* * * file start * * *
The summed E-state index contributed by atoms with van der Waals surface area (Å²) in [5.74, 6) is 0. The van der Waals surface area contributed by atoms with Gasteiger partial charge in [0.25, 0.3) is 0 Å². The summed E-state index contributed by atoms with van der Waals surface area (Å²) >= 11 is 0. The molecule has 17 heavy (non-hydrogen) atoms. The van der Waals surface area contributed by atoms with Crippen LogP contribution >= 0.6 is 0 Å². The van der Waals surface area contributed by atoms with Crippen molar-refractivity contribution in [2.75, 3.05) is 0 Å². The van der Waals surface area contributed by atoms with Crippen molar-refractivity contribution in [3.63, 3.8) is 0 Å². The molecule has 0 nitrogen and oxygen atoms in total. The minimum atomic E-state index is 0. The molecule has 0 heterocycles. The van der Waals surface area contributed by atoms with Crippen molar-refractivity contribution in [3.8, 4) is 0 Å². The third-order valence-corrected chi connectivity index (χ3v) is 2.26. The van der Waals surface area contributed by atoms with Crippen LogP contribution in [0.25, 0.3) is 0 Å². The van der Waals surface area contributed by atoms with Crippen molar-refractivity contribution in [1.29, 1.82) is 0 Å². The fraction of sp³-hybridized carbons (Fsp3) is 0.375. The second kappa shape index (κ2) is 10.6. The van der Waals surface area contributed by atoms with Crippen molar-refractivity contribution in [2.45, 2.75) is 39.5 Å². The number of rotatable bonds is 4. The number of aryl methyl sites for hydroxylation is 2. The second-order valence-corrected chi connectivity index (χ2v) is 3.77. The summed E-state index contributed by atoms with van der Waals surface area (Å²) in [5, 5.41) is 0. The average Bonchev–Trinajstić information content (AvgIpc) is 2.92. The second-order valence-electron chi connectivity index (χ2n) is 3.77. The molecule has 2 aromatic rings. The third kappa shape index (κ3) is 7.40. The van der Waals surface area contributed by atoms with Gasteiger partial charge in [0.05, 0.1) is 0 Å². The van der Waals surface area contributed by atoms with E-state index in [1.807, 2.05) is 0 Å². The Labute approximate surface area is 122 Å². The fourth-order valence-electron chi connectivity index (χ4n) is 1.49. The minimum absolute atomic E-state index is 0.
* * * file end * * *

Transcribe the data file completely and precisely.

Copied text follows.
The summed E-state index contributed by atoms with van der Waals surface area (Å²) in [5.74, 6) is 0. The van der Waals surface area contributed by atoms with Gasteiger partial charge in [0.25, 0.3) is 0 Å². The summed E-state index contributed by atoms with van der Waals surface area (Å²) >= 11 is 0. The molecule has 17 heavy (non-hydrogen) atoms. The van der Waals surface area contributed by atoms with Crippen LogP contribution >= 0.6 is 0 Å². The van der Waals surface area contributed by atoms with Crippen molar-refractivity contribution in [2.75, 3.05) is 0 Å². The van der Waals surface area contributed by atoms with Crippen molar-refractivity contribution in [3.63, 3.8) is 0 Å². The molecule has 0 nitrogen and oxygen atoms in total. The minimum atomic E-state index is 0. The molecule has 0 heterocycles. The van der Waals surface area contributed by atoms with Crippen molar-refractivity contribution in [3.8, 4) is 0 Å². The third-order valence-corrected chi connectivity index (χ3v) is 2.26. The van der Waals surface area contributed by atoms with Crippen LogP contribution in [0.25, 0.3) is 0 Å². The van der Waals surface area contributed by atoms with Crippen molar-refractivity contribution in [1.29, 1.82) is 0 Å². The fraction of sp³-hybridized carbons (Fsp3) is 0.375. The second kappa shape index (κ2) is 10.6. The van der Waals surface area contributed by atoms with Crippen molar-refractivity contribution in [2.45, 2.75) is 39.5 Å². The number of rotatable bonds is 4. The number of aryl methyl sites for hydroxylation is 2. The second-order valence-corrected chi connectivity index (χ2v) is 3.77. The summed E-state index contributed by atoms with van der Waals surface area (Å²) in [5, 5.41) is 0. The average Bonchev–Trinajstić information content (AvgIpc) is 2.92. The second-order valence-electron chi connectivity index (χ2n) is 3.77. The molecule has 2 aromatic rings. The third kappa shape index (κ3) is 7.40. The van der Waals surface area contributed by atoms with Gasteiger partial charge in [0.05, 0.1) is 0 Å². The van der Waals surface area contributed by atoms with E-state index in [1.807, 2.05) is 0 Å². The Labute approximate surface area is 122 Å². The fourth-order valence-electron chi connectivity index (χ4n) is 1.49. The minimum absolute atomic E-state index is 0.